When someone is diagnosed with an age-related cognitive condition like Alzheimer’s or dementia, it’s essential to help them adjust to their new normal. However, sometimes our loved ones need more assistance than we can provide. Knowing when to consider memory care can help you make the right choice when the time comes.
When to Consider Memory Care
If you’re grappling with the effects of a dementia diagnosis, you know there’s a lot to learn about managing and adjusting to the condition. One thing you may be interested in learning more about is memory care. Memory care communities are specially-designed senior living communities where people with age-related cognitive diseases get the support they need to thrive. Plus, they provide vital support to family and loved ones too. But how do you know when to consider memory care?
Sooner Is Better When It Comes to Memory Care
While a family needs to consider many factors when determining how to handle a dementia diagnosis, one of the most important things to remember is that it’s rarely too early for memory care. Moving into a memory care community while a senior is still in the early stages of the condition can allow them to benefit from occupational therapy and other support that can help them stay independent longer. If you’re noticing that your senior loved one is struggling with memory and cognitive tasks, they can most likely benefit from memory care.
For Seniors with Dementia, Safety Is Key
While any senior with age-related memory issues can benefit from the support memory care provides, there are seniors for whom that support is essential. Generally, medical professionals recommend that seniors transition into memory care once they cannot safely live independently with their condition. There are several factors that experts recommend paying attention to when deciding whether it’s time for a senior to enter memory care:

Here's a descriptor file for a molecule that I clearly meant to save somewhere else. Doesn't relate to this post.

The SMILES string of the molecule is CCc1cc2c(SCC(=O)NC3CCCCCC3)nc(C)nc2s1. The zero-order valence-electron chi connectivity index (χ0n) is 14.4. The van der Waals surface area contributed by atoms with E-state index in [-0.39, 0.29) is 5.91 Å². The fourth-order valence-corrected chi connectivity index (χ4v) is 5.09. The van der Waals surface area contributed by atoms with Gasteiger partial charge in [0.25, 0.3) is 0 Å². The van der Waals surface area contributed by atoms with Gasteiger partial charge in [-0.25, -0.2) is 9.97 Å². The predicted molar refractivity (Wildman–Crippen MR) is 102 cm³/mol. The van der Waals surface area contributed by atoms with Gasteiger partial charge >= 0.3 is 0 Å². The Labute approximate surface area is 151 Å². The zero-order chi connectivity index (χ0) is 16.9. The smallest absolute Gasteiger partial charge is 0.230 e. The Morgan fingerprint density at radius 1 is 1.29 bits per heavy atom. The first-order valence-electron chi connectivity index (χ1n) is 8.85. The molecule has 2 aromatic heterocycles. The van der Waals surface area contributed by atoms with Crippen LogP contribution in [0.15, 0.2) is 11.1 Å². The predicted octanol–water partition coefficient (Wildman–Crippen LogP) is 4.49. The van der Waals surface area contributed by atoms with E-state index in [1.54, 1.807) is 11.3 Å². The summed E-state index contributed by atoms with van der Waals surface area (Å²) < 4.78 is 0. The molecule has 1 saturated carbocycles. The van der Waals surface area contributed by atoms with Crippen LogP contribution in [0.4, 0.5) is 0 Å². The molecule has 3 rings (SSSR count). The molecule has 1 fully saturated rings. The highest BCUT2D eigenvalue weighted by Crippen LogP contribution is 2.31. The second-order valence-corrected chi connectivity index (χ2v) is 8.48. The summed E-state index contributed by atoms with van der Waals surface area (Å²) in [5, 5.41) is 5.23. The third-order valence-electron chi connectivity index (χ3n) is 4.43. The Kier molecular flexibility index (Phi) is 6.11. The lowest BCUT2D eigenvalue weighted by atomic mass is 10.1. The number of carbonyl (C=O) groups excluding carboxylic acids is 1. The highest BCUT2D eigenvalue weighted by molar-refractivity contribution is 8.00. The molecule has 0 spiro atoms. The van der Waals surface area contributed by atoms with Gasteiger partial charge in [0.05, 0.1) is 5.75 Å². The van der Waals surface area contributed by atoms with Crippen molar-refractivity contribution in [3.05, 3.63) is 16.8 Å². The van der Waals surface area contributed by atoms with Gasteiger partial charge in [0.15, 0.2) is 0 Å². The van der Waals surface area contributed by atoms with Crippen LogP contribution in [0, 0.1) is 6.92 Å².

- Is there evidence that the senior is neglecting self-care or personal hygiene? A disheveled appearance, missing meals or appointments, or an unsanitary living environment can indicate more severe problems. Memory care provides daily assistance to help.
- Has the senior injured themselves or dealt with a “scare” related to a memory lapse? Unfortunately, burns, falls, and other accidents can indicate that seniors can no longer navigate their day alone. Memory care provides structure and routine alongside 24/7 safety supervision for residents.
- Has the senior gotten lost or repeatedly attempted to leave supervision? Memory care communities are built to prevent senior wandering and elopement, meaning seniors can be safely left alone.
- Is the senior withdrawn, emotionally volatile, or otherwise appearing mentally distressed? Memory care can provide compassionate and appropriate care, opportunities to socialize, and a community of support.
Listen to Doctors and Caretakers Too
Sometimes the decision to move a senior into memory care can feel straightforward, but other times it’s not as obvious. Sometimes family members can miss signs, or seniors may hide symptoms of their condition so as not to worry them. Before making decisions about memory care, talk to your senior loved one’s doctors and anyone who contributes to their care. The more information you have, the easier the decision will be.
Now that you know when to consider memory care, do you know someone who might benefit from it? Call our memory care experts, and we’ll help you determine your next steps.
Are you seeking a memory care community in Springfield, Missouri? At Springhouse Village, we know how important it is to provide memory care in a lively and welcoming environment. We make it easy for our residents to participate actively in our community. With staff expertise and a calendar of exciting activities, we strive to help our memory care residents thrive. To learn more about our amenities and services, contact Springhouse Village today by sending us a message online or calling 417-708-3403.